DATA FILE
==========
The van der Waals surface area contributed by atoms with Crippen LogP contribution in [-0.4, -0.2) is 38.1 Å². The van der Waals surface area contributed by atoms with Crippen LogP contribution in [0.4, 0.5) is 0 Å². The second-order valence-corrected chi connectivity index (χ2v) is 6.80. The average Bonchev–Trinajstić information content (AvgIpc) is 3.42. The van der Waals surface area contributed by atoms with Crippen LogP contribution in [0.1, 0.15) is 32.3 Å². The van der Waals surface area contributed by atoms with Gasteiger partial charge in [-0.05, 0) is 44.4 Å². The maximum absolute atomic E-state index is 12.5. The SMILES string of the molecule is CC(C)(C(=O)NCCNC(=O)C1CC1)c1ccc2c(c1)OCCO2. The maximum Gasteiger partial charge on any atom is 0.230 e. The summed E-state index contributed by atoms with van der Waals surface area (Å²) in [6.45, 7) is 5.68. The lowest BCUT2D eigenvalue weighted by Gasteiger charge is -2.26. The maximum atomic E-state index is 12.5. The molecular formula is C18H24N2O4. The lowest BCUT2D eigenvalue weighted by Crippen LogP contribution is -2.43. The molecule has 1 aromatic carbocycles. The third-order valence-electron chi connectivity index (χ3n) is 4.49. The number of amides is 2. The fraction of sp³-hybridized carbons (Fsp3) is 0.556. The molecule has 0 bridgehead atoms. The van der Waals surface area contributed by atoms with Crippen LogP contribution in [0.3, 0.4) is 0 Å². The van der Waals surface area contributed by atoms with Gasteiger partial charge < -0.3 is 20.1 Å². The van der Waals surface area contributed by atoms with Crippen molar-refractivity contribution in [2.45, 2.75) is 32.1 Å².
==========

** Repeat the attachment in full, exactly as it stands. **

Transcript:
The van der Waals surface area contributed by atoms with Crippen LogP contribution in [-0.4, -0.2) is 38.1 Å². The van der Waals surface area contributed by atoms with Crippen LogP contribution in [0.4, 0.5) is 0 Å². The second-order valence-corrected chi connectivity index (χ2v) is 6.80. The average Bonchev–Trinajstić information content (AvgIpc) is 3.42. The van der Waals surface area contributed by atoms with Crippen LogP contribution in [0.1, 0.15) is 32.3 Å². The van der Waals surface area contributed by atoms with Gasteiger partial charge in [-0.05, 0) is 44.4 Å². The maximum absolute atomic E-state index is 12.5. The SMILES string of the molecule is CC(C)(C(=O)NCCNC(=O)C1CC1)c1ccc2c(c1)OCCO2. The maximum Gasteiger partial charge on any atom is 0.230 e. The summed E-state index contributed by atoms with van der Waals surface area (Å²) in [6.45, 7) is 5.68. The lowest BCUT2D eigenvalue weighted by Gasteiger charge is -2.26. The maximum atomic E-state index is 12.5. The molecular formula is C18H24N2O4. The lowest BCUT2D eigenvalue weighted by Crippen LogP contribution is -2.43. The molecule has 1 aromatic carbocycles. The third-order valence-electron chi connectivity index (χ3n) is 4.49. The number of amides is 2. The fraction of sp³-hybridized carbons (Fsp3) is 0.556. The molecule has 0 bridgehead atoms. The van der Waals surface area contributed by atoms with Crippen LogP contribution in [0.3, 0.4) is 0 Å². The van der Waals surface area contributed by atoms with Gasteiger partial charge < -0.3 is 20.1 Å². The van der Waals surface area contributed by atoms with Crippen molar-refractivity contribution in [2.45, 2.75) is 32.1 Å².